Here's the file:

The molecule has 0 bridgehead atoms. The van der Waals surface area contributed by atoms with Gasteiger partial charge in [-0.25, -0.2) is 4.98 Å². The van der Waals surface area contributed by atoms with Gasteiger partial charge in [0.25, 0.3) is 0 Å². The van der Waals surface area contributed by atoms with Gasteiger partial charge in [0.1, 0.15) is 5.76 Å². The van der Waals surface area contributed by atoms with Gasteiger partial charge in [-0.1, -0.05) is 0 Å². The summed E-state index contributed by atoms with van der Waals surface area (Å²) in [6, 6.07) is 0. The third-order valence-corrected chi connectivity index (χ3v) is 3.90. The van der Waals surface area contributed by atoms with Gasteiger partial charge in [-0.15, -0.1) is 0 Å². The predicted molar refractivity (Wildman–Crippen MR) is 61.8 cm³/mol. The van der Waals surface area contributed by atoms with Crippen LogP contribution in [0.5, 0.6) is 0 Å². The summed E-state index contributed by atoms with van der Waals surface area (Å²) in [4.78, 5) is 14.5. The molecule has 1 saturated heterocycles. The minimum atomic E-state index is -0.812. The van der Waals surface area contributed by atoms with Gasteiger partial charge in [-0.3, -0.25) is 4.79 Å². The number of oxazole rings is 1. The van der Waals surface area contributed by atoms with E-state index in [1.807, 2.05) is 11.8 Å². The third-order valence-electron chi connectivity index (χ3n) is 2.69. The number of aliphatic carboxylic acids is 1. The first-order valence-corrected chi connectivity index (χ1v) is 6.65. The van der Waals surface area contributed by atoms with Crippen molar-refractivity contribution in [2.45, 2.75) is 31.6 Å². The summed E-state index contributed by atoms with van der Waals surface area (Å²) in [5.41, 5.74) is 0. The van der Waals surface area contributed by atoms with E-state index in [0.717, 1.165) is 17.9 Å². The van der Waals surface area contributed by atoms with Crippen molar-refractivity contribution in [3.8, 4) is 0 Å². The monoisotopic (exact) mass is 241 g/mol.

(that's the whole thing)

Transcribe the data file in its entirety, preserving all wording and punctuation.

The molecule has 0 bridgehead atoms. The van der Waals surface area contributed by atoms with Gasteiger partial charge in [-0.25, -0.2) is 4.98 Å². The van der Waals surface area contributed by atoms with Gasteiger partial charge in [0.25, 0.3) is 0 Å². The van der Waals surface area contributed by atoms with Gasteiger partial charge in [0.1, 0.15) is 5.76 Å². The van der Waals surface area contributed by atoms with Gasteiger partial charge in [-0.1, -0.05) is 0 Å². The summed E-state index contributed by atoms with van der Waals surface area (Å²) in [6, 6.07) is 0. The third-order valence-corrected chi connectivity index (χ3v) is 3.90. The van der Waals surface area contributed by atoms with Gasteiger partial charge in [-0.15, -0.1) is 0 Å². The predicted molar refractivity (Wildman–Crippen MR) is 61.8 cm³/mol. The van der Waals surface area contributed by atoms with Crippen LogP contribution in [0.5, 0.6) is 0 Å². The summed E-state index contributed by atoms with van der Waals surface area (Å²) in [4.78, 5) is 14.5. The molecule has 1 saturated heterocycles. The minimum atomic E-state index is -0.812. The van der Waals surface area contributed by atoms with Gasteiger partial charge in [-0.3, -0.25) is 4.79 Å². The number of oxazole rings is 1. The van der Waals surface area contributed by atoms with E-state index in [1.807, 2.05) is 11.8 Å². The third-order valence-electron chi connectivity index (χ3n) is 2.69. The number of aliphatic carboxylic acids is 1. The first-order valence-corrected chi connectivity index (χ1v) is 6.65. The van der Waals surface area contributed by atoms with Crippen molar-refractivity contribution in [2.45, 2.75) is 31.6 Å². The summed E-state index contributed by atoms with van der Waals surface area (Å²) in [5.41, 5.74) is 0. The van der Waals surface area contributed by atoms with E-state index in [0.717, 1.165) is 17.9 Å². The van der Waals surface area contributed by atoms with Crippen molar-refractivity contribution in [3.8, 4) is 0 Å². The monoisotopic (exact) mass is 241 g/mol.